Among the Stars (Ever After Trilogy) by Jodi Lynn Anderson

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Among the Stars (Ever After Trilogy) by Jodi Lynn Anderson

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Category: Confident Readers
Rating: 3/5
Reviewer: John Lloyd
Reviewed by John Lloyd
Summary: May, a living girl thrown into the world of the dead and undead wants to get home. I wanted a better sustained sense of humour to add to the inventiveness.
Buy? Maybe Borrow? Maybe
Pages: 272 Date: September 2007
Publisher: Simon & Schuster Childrens Books
ISBN: 978-1847380616

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Ten year old May doesn't want to be here. Not at home, in the rural West Virginia part of America, where she is shunned by her school-mates - that looks a lot more peachy than it ever did - but where an encounter with an evil spirit and a lake at night in the first book of this trilogy put her. She now wanders the world of The Ever After - a star many light-years from Earth, inhabited by the dead of the world. A bit odd when she's still alive.

Still, here she is not so alone - she travels with three spirits (mostly with redemptive quests of their own), and a bald cat who just can't make himself understood. Nor are they alone - the Bogeyman, and his even more powerful, mysterious and dark superior are hunting this living specimen. Like I say, she doesn't want to be here. A further mysterious character, that of a Lady, might help her return to life with her mother. Then again...

Forever robed in a black swimsuit and shorts, and sometimes wearing a death shroud so she can pass as one of the dead and not be detected, May's adventures in this middle part of her story will include hitching a lift with poltergeists angry at the bad press they get (and ones with a very silly language, indeed!), and a host of dead surfer dudes, having the time of their deaths at the scenic Hope Falls (with unfortunate resemblances to tombstoning - 'ban this encouraging filth now!' shrieks no-one sensible), the place where all internet pop-ups are formed, and lots more.

The book also adds to the characters I will admit to not having met in part one - the dead Italian parachutist turns out to be an awful poet. Pumpkin is still terribly frightened by most things - poltergeists excepted - and in awe of May. Bea, the female companion, also seeking her mother (they both died of the same disease) is a feisty young thing. Somber (sic) Kitty learns karate. And May? Well, I can't imagine a ten-year old girl in those circumstances behaving any differently.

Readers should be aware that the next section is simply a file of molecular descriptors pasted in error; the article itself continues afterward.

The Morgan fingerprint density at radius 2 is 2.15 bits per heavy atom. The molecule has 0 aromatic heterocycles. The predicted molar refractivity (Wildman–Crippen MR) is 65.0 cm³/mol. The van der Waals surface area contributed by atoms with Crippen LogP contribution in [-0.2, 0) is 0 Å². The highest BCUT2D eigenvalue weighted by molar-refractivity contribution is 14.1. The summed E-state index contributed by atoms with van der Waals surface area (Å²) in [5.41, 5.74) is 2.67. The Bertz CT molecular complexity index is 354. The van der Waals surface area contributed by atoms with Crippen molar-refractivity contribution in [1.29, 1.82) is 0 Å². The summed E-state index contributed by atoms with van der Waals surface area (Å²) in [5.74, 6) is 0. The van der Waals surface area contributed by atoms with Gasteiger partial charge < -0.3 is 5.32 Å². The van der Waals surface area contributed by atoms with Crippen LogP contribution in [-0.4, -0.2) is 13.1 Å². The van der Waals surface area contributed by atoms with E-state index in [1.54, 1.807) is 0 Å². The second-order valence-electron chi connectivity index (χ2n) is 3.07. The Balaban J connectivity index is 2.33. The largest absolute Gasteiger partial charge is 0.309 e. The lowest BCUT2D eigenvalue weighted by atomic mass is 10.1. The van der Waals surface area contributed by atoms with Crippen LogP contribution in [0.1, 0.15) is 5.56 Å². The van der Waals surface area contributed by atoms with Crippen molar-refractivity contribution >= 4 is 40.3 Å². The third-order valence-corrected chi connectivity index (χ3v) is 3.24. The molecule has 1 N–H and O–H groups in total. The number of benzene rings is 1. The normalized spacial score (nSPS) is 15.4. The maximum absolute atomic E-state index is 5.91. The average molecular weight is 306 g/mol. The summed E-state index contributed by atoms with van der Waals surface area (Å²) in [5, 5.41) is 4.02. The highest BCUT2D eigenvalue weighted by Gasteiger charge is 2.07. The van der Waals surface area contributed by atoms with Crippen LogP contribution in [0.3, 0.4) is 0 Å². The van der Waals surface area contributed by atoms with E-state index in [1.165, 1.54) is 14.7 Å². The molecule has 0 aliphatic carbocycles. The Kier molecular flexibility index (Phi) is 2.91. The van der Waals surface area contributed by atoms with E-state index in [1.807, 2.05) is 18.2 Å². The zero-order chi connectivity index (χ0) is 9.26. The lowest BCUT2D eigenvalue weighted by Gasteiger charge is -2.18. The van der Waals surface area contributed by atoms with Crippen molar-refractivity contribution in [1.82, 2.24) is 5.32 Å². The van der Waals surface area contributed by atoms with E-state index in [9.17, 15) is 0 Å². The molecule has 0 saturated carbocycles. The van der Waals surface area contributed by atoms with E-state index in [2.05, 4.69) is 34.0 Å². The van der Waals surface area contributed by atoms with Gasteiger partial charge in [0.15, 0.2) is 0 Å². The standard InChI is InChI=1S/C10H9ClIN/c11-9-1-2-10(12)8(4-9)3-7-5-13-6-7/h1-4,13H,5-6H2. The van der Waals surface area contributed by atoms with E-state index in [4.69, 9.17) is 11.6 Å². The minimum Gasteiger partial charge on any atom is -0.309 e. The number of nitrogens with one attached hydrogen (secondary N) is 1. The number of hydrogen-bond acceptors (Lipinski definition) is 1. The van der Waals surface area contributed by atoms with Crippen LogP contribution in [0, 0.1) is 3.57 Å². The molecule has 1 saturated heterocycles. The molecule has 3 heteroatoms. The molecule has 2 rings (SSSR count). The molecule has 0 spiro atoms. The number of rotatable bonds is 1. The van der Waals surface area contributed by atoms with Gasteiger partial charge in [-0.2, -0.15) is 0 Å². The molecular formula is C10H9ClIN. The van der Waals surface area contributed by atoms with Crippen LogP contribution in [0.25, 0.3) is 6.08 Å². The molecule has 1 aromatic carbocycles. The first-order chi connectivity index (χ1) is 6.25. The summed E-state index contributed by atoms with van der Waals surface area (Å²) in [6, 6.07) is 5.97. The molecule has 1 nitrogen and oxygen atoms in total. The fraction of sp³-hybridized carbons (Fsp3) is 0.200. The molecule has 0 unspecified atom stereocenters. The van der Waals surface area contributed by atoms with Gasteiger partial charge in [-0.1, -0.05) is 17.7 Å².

And for a good part those circumstances are very enjoyable, and benefit from a very nice dry sense of humour. It might look like silly tweenage horror, but there is a drollery here that I enjoyed, and I'm sure if it carries this book will achieve success with its target audience.

Until, somehow, the middle third turned out to be devoid of the wit, and humour. Instead it seemed to pile on the silliness, and by the time the show-tunes became a relevant plot point I was a bit disappointed. Luckily the final third seems to kick in gear, the action becomes more coherent and better defined, and the ending gives no clues at all to how the final third book will pan out.

Please accept that without chasing the first book from my library (duty to the Bookbag means of course I have little time for that!) this review is handicapped, but from what I can gather I think the series should be a mildly interesting one. I have formed an overview, rightly or wrongly, however, that there are some unnecessary bits, and there might only be two very quirky, humorous and charmingly inventive books spread out into three volumes. But coming to this volume alone I found the characters (including several left behind by book one and only cropping up late here) well-formed, but not re-introduced with much clarity, and the whole situation May was in a little unclear. I still don't know quite how evil any person or group of people are in this world of Ever After, nor quite what they are going to do.

For those in the know, this book is recommended - with a few quibbles about how bizarre it gets without rhyme, reason or humour in places; for a stand-alone read it can only get the given three stars.

I would still like to thank the publishers for sending the Bookbag a copy to review.

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